Saturday, 21 March 2009

For Deborah Bee - books and sources on natural dyeing

I was going to load up pictures of my weaving today, but when I got down to the library today, for some unknown reason their computer won't link to blogger, so no photos today.

Instead, Deborah has asked for some tips on getting a dye garden started, good books etc.

These are my book recommendations for learning about plants you might use and growing them:

Dye Plants and Dyeing, by John & Margaret Cannon, published by A&C Black in association with the The Royal Botanic Gardens, Kew, 2003 edition, ISBN 9780713663747, £14.99.

This book focuses on plants (rather than dyeing techniques) and includes some scientific and historical information. Each double page gives a full page painting of the plant and information about using it to dye. However, it is not about planting & growing the plants so you'll want another book for that.

A Dyer's Garden, from plant to pot - growing dyes for natural fibres. By Rita Buchanan, pub. Interweave Press, ISBN 1-883010-07-1, £9.99

Only a small book, but full of useful information and the title describes it well.

A Dyer's Manual, by Jill Goodwin, 2nd edition 2003, pub. by Ashmans Publications, ISBN 0-9544401-0-2, £14.95

A lovely book in which an expert in using natural dyes passes on a lifetime's experience of growing and using dye plants. Includes a useful and extensive lists of plants and the colours they give. Website for this book: Ashmans Publications

There are many other books I like about natural dyes, but these are the best for someone in the UK who wants to grow plants in their garden to use in dyeing.

Then there are the websites and blogs:

Teresinha's website on growing and using woad.
Teresinha on growing and using other dye plants
both these web sites are absolutely excellent, very highly recommended. Yes she does sell dyestuffs, but she also has superb information on growing your own. Yes she is a friend of mine - but I don't think I'm biased, she knows her stuff and is generous with information.

Author of several books on natural dyes, only not recommended as they are not about growing plants, Jenny Dean has a lovely and informative blog. Do take a look.

Another of my friends whose blog I'd like to recommend, Helen Melvin. Do especially take a look at this superb post about mordants for natural dyes - what they are, when, how and why to use them.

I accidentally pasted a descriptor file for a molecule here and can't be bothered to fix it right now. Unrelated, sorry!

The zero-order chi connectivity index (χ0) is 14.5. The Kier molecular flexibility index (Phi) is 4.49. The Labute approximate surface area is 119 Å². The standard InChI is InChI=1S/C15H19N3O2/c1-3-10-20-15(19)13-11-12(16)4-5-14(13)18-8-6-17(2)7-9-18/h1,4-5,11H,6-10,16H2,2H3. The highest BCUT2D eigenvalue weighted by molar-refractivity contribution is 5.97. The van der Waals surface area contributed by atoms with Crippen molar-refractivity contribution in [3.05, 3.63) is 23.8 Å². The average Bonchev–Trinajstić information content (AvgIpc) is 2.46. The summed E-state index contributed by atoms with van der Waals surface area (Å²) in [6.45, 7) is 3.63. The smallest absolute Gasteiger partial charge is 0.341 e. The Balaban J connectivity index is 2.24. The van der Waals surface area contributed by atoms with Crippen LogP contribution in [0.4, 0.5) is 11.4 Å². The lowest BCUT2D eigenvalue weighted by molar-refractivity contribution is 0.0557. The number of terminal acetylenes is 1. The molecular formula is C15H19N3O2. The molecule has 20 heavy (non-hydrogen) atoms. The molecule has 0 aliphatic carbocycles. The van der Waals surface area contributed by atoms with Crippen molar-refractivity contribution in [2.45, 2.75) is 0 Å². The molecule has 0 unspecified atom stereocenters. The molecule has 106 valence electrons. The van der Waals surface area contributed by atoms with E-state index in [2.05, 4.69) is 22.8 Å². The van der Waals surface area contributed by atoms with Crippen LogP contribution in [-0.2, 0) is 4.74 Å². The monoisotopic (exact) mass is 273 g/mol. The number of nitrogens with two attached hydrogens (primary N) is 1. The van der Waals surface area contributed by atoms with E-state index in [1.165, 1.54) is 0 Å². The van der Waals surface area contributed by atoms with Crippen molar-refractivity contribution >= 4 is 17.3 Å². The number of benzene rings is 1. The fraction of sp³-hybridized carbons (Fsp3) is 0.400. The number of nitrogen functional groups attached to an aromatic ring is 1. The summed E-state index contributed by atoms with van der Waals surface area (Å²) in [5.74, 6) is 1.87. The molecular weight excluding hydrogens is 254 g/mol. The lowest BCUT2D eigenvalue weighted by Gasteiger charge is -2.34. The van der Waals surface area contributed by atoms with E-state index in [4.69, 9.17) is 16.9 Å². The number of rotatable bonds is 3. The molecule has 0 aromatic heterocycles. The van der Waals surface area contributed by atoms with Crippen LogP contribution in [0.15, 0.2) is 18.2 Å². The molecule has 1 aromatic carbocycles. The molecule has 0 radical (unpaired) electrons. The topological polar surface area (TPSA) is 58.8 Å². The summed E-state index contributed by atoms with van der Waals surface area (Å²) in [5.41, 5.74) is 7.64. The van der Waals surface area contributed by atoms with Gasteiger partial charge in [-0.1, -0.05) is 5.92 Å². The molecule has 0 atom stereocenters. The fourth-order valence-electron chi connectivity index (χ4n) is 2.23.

Click here for the archive list from this blog of everything I have written about natural dyes.

* * Any other business?

I haven't yet responded to a meme from Sunrise Lodge Fiber Studio.

It requires a list of 5 addictions. I'm such a serious sort of person I take the words literally and say, don't think I'm actually addicted to anything - but I'd struggle without the drops for my dry eyes when I sit too long at the computer... o.k., that's boring. I'll list 5 important habits:

1) daydreaming (always been good at this, surprising how many mentions it gets in my old school reports)
2) looking out of the window (not the same thing as daydreaming, we've got wonderful views and birds and clouds and trees and plants out there)
3) reading
4) spending time in the garden, or out in the Derbyshire hills
5) making and doing things (spinning, weaving, dyeing, sewing, breadmaking, knitting, making music (I play a few musical instruments), pictures, repairing things - motorbikes, broken umbrellas, patches for my boyfriend's jeans - whatever).

Only 5 leaves no space for mentioning cats, I'm definitely a bit obsessed, very important to me. Lots of cats. Our cats, the other cats that live on the road, the feral cat whose sleeping in our greenhouse and runs off when I go to put food out for her... I've always been fond of cats.

I'm not passing this on, lots of you are tagged already.


Sunrise Lodge Fiber Studio said...

Thank you so much for posting about your 'addictions'! ....also for the natural dye information as well:)

Life Looms Large said...

Thanks for the scoop on all of that dyeing. So far I've resisted the urge to take on that task, but these websites and books make me reconsider!

One of the most memorable moments from a natural dyeing seminar I attended was the teacher holding up a paper grocery bag full of lichen. She said that it required about that quantity to dye something like 1-3 pounds of cloth/yarn/fleece. I couldn't imagine collecting that much lichen - although if you could plant a dye garden, it would be easier to get large enough quantities.

It's great that you can repair things. I'm so bad at that....I basically panic and then find some one who can figure things out. I'm much better with figuring things out in my head and then bringing them into physical reality - than starting with a physical thing and transforming it.

I'm apparently super chatty today! Ooops!


Barbara Blundell said...

Hi Dorothy,
Interesting to read about you and your addictions. I'm also a compulsive creator and am always on the lookout for inspiration. The views from your window sound lovely
At one time I always used natural dyes. It felt a bit like cheating to use chemical. I've been somewhat converted lately- perhaps I should say I've become a bit lazy !

deborahbee said...

very gratful for the book list and blog links about dye plants. It is lovely to have these blog contacts and to share experiences.I will enjoy reading all this (to me) new information.I have dug over a patch ready for the dye plants which I will now try to buy.

Magic Stix said...

a little something to make you smile here go all the way to the bottom of post.

Leigh said...

Yours is the first daydreaming addiction I've seen!

I appreciate the book recommendations too. I may have to add Jill Goodwin's to my collection.

Anonymous said...

You have been nominated for a Kreativ Blogger award. You can pick it up on my blog!!!